The 70-minute Q&A with Jobs was conducted by Robert X. Cringely[*] for his 1996 PBS documentary "Triumph of the Nerds: The Rise of Accidental Empires." Only ten minutes of the original conversation were used for the documentary. But Cringely was able to able to get the rest of it from director Paul Sen, who had made a VHS copy of it that he kept in his garage.
Leaked from today's 404 episode:
- Ray Bradbury may soon be honored online with "451" error code for Internet censorship.
- Time Warner Cable grabs patent to prevent DVRs from skipping commercials.
- Twitter to grant Web sites extra characters with "expansive tweets."
It's time to live large, change your fate and flip out:
Nintendo just ordered up a supersized version of the 3DS. Going on sale on August 19 for $200, the 3DS XL is 90% larger than the original 3DS. Nintendo could have taken this product in a new direction for gamers by using the extra space to add a second analog stick. But no, the XL has the same design as the 3DS. It's also a bit odd that Nintendo didn't announce this two weeks ago at E3.
So who would want the 3DS XL? Larger screens … Read more
As people, we understand instinctively what flowing hair looks like. Or the way layers of clothes move on someone's body, or how water would splash when a bear runs through it. If it looks unnatural, our brains know -- and get distracted by it.
These are some of the technical challenges Pixar faced when making the studio's 13th feature, "Brave," which was directed by Mark Andrews and Brenda Chapman, and which opens June 22: If the technology behind its animation doesn't ring true, the audience may lose focus on the most important thing of all: … Read more
Steve Jobs was forced to divulge several details about his life when he was seeking Top Secret security clearance in 1988.
The details were made public today in a questionnaire that Jobs had to fill out at the time for the Department of Defense, which was recently obtained by Wired through a Freedom of Information Act request.
Responding to a question on how he might be susceptible to blackmail, Jobs revealed that he had an illegitimate daughter and was concerned that he could be blackmailed if someone were to kidnap her. But a person at the DOD apparently wasn't … Read more
Two Silicon Valley executives who worked closely with Steve Jobs over the years shared some of their memories of the late Apple co-founder today, painting a picture of Jobs as a tireless perfectionist who learned from his mistakes.
"Steve would translate good ideas into a finished product unlike anyone in the industry," Oracle CEO Larry Ellison said during an onstage discussion at the D10 conference in Palos Verdes, Calif. (See live blog.) Ellison likened Jobs to Henry Ford in the way he changed the industry. "That was Steve, until it was perfect. And then once it was … Read more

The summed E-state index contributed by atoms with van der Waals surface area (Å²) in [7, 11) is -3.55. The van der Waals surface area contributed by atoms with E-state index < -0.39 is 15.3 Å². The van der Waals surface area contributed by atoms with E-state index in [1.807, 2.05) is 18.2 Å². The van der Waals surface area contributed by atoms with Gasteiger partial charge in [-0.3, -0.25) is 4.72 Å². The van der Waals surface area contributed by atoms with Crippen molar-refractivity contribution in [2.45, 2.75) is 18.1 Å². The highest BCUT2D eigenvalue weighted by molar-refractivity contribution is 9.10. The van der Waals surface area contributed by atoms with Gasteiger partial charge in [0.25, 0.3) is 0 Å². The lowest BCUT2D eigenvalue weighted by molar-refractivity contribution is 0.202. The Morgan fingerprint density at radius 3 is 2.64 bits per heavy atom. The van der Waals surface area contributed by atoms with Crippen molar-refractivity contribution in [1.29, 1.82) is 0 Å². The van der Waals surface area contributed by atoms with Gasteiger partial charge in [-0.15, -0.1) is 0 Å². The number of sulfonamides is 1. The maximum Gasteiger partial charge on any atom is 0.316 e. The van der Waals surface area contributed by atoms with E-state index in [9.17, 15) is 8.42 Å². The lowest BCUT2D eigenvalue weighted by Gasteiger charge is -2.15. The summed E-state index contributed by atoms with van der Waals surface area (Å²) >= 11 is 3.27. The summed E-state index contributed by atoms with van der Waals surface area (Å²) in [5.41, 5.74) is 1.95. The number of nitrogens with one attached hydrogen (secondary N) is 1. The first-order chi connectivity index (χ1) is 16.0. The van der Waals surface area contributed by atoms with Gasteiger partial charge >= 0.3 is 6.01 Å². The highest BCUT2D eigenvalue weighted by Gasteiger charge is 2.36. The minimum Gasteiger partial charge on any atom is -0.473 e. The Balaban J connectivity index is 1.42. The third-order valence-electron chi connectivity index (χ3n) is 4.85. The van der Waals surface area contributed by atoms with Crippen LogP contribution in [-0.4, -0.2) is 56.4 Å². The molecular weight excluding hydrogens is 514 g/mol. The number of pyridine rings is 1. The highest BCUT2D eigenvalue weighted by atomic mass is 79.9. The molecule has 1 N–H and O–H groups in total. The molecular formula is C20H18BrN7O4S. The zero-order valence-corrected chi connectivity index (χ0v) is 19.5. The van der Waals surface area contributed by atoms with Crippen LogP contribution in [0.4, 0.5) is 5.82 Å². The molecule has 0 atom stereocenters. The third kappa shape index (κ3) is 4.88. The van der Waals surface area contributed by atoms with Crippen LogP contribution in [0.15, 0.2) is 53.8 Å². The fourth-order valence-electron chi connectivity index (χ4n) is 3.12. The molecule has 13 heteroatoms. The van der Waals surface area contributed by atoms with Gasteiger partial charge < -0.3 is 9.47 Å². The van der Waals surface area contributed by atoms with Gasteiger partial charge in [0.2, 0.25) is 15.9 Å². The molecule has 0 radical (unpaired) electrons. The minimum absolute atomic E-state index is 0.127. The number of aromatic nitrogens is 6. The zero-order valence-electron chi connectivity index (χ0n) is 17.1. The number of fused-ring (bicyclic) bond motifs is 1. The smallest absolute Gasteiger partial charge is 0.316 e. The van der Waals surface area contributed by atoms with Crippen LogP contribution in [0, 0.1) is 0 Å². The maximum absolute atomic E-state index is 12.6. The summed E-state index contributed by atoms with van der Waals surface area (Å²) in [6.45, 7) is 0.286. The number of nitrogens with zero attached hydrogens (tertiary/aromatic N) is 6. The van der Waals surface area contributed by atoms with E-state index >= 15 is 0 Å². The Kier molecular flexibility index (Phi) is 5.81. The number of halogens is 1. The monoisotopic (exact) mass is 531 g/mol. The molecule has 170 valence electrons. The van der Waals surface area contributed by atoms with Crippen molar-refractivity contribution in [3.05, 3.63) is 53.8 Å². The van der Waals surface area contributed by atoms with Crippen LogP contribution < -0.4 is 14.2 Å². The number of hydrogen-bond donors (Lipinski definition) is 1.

PALOS VERDES, Calif. -- Ed Catmull, president of Pixar Animation Studios and president of Walt Disney Animation Studios, said at the D10 conference today that technology can lead to better art.
He was quick to say, "Technology is not a goal. It really is to make a great movie."
But the point he was making is that adapting new tools forces artists to rethink everything about their work; that getting people out of their comfort zones leads to better art.
Referring to the first animated film, "Bertie the Dinosaur," he says, "Years later, we don'… Read more
Join us later this afternoon for live coverage of Pixar's Ed Catmull and Oracle CEO Larry Ellison taking the stage at the D10 conference to talk about "the lessons of Steve Jobs."
The two are being interviewed separately this afternoon, before coming back on stage to talk about the late Apple co-founder, who frequented the D conference series in years past, and had personal and business relationships with both executives.
If you've worked an office job for any length of time, you've probably found yourself envying "the creatives" -- the people in the design department, say, who always seem to be having more fun than anyone else, with their crazy cubicle setups and unusual work routines.
Matthew Panzarino over at The Next Web has posted a great little story about one of the most extreme -- and awesome -- examples of this that I can imagine.
Panzarino's piece concerns a secret room at Pixar. Judging from what the author says, I should've known about the hideaway before. But I didn't, and you may not have either, so here we go.
It seems that when Pixar moved into its then-new building in Emeryville, Calif., animator Andrew Gordon (who worked on "Monsters Inc.," "Little Nemo," "The Incredibles," and so on) felt a bit of pressure to outdo his co-workers' cubicle craziness. (You can imagine, at a place like Pixar -- which is packed with "creatives" -- just how inventive people get with their work setups.)
Luckily, he discovered a small access hatch in the wall of his office, and -- creative, curious, and mischievous person that he must be -- he wasted no time in doing what many of us probably wouldn't have. He opened it. Then he got on his hands and knees and crawled into it. Then, lo and behold, he discovered a secret "room."… Read more
Many of the details on how Apple co-founder and CEO Steve Jobs got his start and then later turned the computer company into one of the most revered tech companies in the world are readily available. But certain segments of his life haven't been written about as extensively -- most notably his hiatus from Apple between 1985 and 1996.
Reporter Brent Schlender, a veteran tech writer for The Wall Street Journal and Fortune, published an expansive article in Fast Company magazine about this part of Jobs' life. The article is based on taped interviews that Schlender had recorded with … Read more